Sangri, Croydon

In this weeks issue of the Croydon Advertiser Lucy Buckland reviewed Banana Leaf in Addiscombe. She said that it would redefine your Indian dining experience so good was the layout of the menu and the spicing, imported all the way from India. Now last time I heard there wasn’t a particularly strong tamarind growing climate in the UK, I haven’t got any turmeric in my greenhouse, and the ginger I use was shipped in from Jaipur.  It’s not remarkable that an Indian restaurant ships in its spices it is a necessity.My importing is kindly done by Tescos or the supplier to the red shop or the man behind Wing Yip. Unless he regularly returns to the subcontinent with an empty spice suitcase I imagine Mr Banana leaf uses a similar middle man.

The people behind Sangri probably use imported spices too. Not enough of them unfortunately. A meal out last night was, with one exception – an outstanding off menu lamb saffron balti, rather bland.

The restaurant is pleasant. Walls of mirrors make it appear rather larger than it is, they also serve to ensure that the long line of waiting staff look very smart, and very uncomfortable, all of the time. The menu is what you would expect of a restaurant in this genre although prices are a quid or two higher than elsewhere – presumably the charge for drawing a flower on a plate you are soon to smear with curry.

The customary Popodums were served with slightly synthetic pickles. The mixed tandoori grill was, well,  mixed. A lamb chop was nicely seasoned but a little tough, a kebab was far too dry but a chicken leg and breast was excellent.  The bird was moist, giving and crusted with a umami rich marinade. It sat arrogantly on the plate as if it had violently sucked all the flavour from the surrounding lamb and just didn’t care.

A tarka daal was so boring it became an insult to both lentils and vegetarianism. Garlic, spice, lemon, flavour all lacking. Naans were generous and pulau rice was OK, orange, and served in annoying square dishes.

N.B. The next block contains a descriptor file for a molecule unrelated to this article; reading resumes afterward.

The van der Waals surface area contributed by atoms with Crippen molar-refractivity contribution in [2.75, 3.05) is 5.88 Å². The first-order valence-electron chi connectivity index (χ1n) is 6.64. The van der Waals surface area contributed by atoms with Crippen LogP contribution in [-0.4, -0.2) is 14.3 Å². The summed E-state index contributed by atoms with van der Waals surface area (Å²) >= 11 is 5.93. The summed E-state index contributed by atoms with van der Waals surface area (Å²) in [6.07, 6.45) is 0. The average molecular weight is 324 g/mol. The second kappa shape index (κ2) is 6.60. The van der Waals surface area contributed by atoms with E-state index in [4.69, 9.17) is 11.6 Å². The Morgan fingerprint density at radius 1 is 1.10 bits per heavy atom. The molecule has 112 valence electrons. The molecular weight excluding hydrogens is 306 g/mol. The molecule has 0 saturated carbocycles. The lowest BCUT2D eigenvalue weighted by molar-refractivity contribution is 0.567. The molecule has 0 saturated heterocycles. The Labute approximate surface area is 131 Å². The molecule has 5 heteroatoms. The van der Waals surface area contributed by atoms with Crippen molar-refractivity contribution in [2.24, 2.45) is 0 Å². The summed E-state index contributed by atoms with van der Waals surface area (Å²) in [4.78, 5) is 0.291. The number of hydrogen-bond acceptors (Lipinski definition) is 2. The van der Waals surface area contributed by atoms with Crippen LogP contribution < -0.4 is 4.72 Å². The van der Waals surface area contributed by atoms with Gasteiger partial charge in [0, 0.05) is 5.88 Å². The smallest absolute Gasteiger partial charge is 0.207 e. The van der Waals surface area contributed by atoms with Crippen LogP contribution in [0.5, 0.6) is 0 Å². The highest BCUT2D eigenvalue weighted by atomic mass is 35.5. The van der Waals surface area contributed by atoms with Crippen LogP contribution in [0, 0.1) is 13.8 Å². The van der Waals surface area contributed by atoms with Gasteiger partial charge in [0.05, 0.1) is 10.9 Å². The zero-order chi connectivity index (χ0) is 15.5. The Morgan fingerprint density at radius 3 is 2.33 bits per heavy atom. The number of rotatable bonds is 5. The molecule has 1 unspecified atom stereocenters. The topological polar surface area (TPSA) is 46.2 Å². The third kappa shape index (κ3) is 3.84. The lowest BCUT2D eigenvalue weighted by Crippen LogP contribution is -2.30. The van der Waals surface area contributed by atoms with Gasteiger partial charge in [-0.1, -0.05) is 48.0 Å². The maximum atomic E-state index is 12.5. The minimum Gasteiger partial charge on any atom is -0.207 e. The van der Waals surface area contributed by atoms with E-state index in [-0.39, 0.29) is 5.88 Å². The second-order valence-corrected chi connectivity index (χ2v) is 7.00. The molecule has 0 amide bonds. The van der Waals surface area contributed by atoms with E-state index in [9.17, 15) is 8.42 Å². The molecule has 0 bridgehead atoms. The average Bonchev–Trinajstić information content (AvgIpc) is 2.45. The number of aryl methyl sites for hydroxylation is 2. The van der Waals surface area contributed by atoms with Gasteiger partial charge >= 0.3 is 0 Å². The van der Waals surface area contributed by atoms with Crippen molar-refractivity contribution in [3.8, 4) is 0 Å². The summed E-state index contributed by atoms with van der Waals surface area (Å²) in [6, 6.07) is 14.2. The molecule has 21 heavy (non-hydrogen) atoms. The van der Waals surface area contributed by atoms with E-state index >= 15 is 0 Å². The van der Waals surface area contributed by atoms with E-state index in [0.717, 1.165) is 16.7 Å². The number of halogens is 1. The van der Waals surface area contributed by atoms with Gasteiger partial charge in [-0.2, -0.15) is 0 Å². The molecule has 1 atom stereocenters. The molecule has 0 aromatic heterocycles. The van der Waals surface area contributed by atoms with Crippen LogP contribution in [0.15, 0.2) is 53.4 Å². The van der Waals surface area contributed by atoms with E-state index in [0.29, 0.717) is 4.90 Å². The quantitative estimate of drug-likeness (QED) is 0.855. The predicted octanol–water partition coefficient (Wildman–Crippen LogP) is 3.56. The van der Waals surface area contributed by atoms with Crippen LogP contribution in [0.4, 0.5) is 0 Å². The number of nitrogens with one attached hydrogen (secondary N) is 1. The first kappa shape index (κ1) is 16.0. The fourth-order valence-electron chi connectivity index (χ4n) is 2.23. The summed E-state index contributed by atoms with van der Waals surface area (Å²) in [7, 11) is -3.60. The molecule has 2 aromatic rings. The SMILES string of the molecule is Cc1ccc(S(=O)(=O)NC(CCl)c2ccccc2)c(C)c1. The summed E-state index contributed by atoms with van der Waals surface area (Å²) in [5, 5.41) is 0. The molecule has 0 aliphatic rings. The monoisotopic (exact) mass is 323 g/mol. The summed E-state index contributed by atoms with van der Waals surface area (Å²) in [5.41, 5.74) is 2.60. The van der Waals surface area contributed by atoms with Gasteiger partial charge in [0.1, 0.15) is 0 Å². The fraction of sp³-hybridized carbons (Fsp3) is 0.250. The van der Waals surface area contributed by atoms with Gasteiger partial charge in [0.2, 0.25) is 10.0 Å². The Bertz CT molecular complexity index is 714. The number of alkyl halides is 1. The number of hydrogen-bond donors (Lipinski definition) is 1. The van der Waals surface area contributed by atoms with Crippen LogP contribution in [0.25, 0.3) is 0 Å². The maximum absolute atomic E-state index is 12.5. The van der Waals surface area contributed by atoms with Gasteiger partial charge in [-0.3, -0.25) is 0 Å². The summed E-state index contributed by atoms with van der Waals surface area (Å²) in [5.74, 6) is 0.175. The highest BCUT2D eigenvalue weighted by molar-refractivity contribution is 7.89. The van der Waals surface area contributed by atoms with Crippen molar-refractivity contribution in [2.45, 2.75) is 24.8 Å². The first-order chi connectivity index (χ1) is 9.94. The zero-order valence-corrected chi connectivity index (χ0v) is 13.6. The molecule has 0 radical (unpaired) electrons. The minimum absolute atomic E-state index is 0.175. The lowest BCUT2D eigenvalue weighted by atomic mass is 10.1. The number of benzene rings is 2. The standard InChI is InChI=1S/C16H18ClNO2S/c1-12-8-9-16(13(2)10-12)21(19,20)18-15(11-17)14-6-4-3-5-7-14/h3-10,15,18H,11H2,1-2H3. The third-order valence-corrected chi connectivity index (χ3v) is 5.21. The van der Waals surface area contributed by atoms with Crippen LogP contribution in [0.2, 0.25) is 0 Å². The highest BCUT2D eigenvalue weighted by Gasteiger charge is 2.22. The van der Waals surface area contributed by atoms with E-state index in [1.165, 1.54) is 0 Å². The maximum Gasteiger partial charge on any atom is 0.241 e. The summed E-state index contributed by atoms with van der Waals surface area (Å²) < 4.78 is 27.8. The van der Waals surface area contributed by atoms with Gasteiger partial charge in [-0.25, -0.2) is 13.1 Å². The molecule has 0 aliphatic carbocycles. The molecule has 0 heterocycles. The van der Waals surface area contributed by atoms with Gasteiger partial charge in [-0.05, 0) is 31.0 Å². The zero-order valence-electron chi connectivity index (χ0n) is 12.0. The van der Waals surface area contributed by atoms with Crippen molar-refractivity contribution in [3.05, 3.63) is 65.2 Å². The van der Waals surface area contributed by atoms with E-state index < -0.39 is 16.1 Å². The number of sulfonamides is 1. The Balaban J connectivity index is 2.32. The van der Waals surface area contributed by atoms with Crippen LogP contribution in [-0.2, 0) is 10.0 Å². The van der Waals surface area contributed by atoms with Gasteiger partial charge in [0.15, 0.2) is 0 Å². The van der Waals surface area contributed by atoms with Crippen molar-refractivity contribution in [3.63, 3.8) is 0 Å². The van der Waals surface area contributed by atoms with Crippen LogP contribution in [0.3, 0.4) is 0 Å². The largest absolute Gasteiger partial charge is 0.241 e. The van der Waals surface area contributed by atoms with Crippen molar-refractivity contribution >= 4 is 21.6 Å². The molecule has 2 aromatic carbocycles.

Other dishes that were around the table included a Tikka Masala that was sweet enough to be on any desert menu and a Lamb Saffron Balti that was delicious. Why this deep and moreish number was kept off the restaurant menu and only offered for takeaway is absolutely beyond me.

We drank Kingfisher and had a nice meal, I was glad other tables arrived to distract the rather over attentive crowd of waiting staff. It wasn’t bad, but it was ordinary. They import their spices all the way from India, maybe that is why they use them so sparingly.

I am sure if they paid the Croydon Advertiser enough they would get four stars because there is nothing offensive about Sangri. Despite putting real effort into the presentation much of the food is lacking, and for that reason I probably won’t be back.

(Although I might get the Saffron Balti to take away.)

The nitty-gritty:

Distance from Croydon: It’s in Croydon – opposite the excellent half and half bar.

Eight of us had a main dish and one and a half sides each, a couple of pints of Kingfisher and  paid £23 per head. Small tip, no starters, no desserts.

Sangri on Urbanspoon

2 thoughts on “Sangri, Croydon

  1. The Banana leaf used to be fantastic
    Where is the best curry place in Croydon now?
    I keep being told Tooting is the place to head for Curry in South London maybe you will do a review from somewhere up there soon?

    • I can’t say I would be able to give you the definitive answer Tony. The mixed tandoori grill at Mirch Masala is hard to beat quality and value wise, although the curries there are dull. Haven’t been up to tooting – maybe I should head up and try it out.

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